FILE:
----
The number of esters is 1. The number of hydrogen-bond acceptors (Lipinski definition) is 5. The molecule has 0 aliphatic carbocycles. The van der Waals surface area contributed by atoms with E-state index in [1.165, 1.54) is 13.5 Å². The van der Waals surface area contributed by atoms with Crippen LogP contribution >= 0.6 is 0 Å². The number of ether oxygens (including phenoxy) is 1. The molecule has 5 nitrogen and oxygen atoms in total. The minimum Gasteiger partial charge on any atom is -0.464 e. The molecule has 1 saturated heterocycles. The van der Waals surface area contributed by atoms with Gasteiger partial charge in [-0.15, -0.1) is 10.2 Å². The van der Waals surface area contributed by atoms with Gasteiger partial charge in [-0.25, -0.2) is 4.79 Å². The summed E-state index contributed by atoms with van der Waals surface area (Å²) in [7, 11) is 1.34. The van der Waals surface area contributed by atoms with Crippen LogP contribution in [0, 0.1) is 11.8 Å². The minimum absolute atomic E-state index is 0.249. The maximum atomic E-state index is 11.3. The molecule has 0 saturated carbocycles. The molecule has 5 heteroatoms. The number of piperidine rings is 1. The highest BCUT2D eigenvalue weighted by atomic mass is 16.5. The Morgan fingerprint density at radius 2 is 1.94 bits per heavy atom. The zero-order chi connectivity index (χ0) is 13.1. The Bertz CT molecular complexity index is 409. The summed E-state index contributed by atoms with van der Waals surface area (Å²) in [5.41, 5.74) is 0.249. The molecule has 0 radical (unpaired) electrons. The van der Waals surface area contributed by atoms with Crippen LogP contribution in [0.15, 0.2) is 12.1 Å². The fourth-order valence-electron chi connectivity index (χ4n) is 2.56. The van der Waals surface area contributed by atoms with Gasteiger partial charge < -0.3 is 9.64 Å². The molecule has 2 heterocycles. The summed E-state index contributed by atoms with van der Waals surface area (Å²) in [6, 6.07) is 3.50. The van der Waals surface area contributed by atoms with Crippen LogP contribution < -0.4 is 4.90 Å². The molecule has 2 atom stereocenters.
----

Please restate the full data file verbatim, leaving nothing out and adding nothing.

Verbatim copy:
The number of esters is 1. The number of hydrogen-bond acceptors (Lipinski definition) is 5. The molecule has 0 aliphatic carbocycles. The van der Waals surface area contributed by atoms with E-state index in [1.165, 1.54) is 13.5 Å². The van der Waals surface area contributed by atoms with Crippen LogP contribution >= 0.6 is 0 Å². The number of ether oxygens (including phenoxy) is 1. The molecule has 5 nitrogen and oxygen atoms in total. The minimum Gasteiger partial charge on any atom is -0.464 e. The molecule has 1 saturated heterocycles. The van der Waals surface area contributed by atoms with Gasteiger partial charge in [-0.15, -0.1) is 10.2 Å². The van der Waals surface area contributed by atoms with Gasteiger partial charge in [-0.25, -0.2) is 4.79 Å². The summed E-state index contributed by atoms with van der Waals surface area (Å²) in [7, 11) is 1.34. The van der Waals surface area contributed by atoms with Crippen LogP contribution in [0, 0.1) is 11.8 Å². The minimum absolute atomic E-state index is 0.249. The maximum atomic E-state index is 11.3. The molecule has 0 saturated carbocycles. The molecule has 5 heteroatoms. The number of piperidine rings is 1. The highest BCUT2D eigenvalue weighted by atomic mass is 16.5. The Morgan fingerprint density at radius 2 is 1.94 bits per heavy atom. The zero-order chi connectivity index (χ0) is 13.1. The Bertz CT molecular complexity index is 409. The summed E-state index contributed by atoms with van der Waals surface area (Å²) in [5.41, 5.74) is 0.249. The molecule has 0 radical (unpaired) electrons. The van der Waals surface area contributed by atoms with Crippen LogP contribution in [0.15, 0.2) is 12.1 Å². The fourth-order valence-electron chi connectivity index (χ4n) is 2.56. The van der Waals surface area contributed by atoms with Gasteiger partial charge < -0.3 is 9.64 Å². The molecule has 2 heterocycles. The summed E-state index contributed by atoms with van der Waals surface area (Å²) in [6, 6.07) is 3.50. The van der Waals surface area contributed by atoms with Crippen LogP contribution < -0.4 is 4.90 Å². The molecule has 2 atom stereocenters.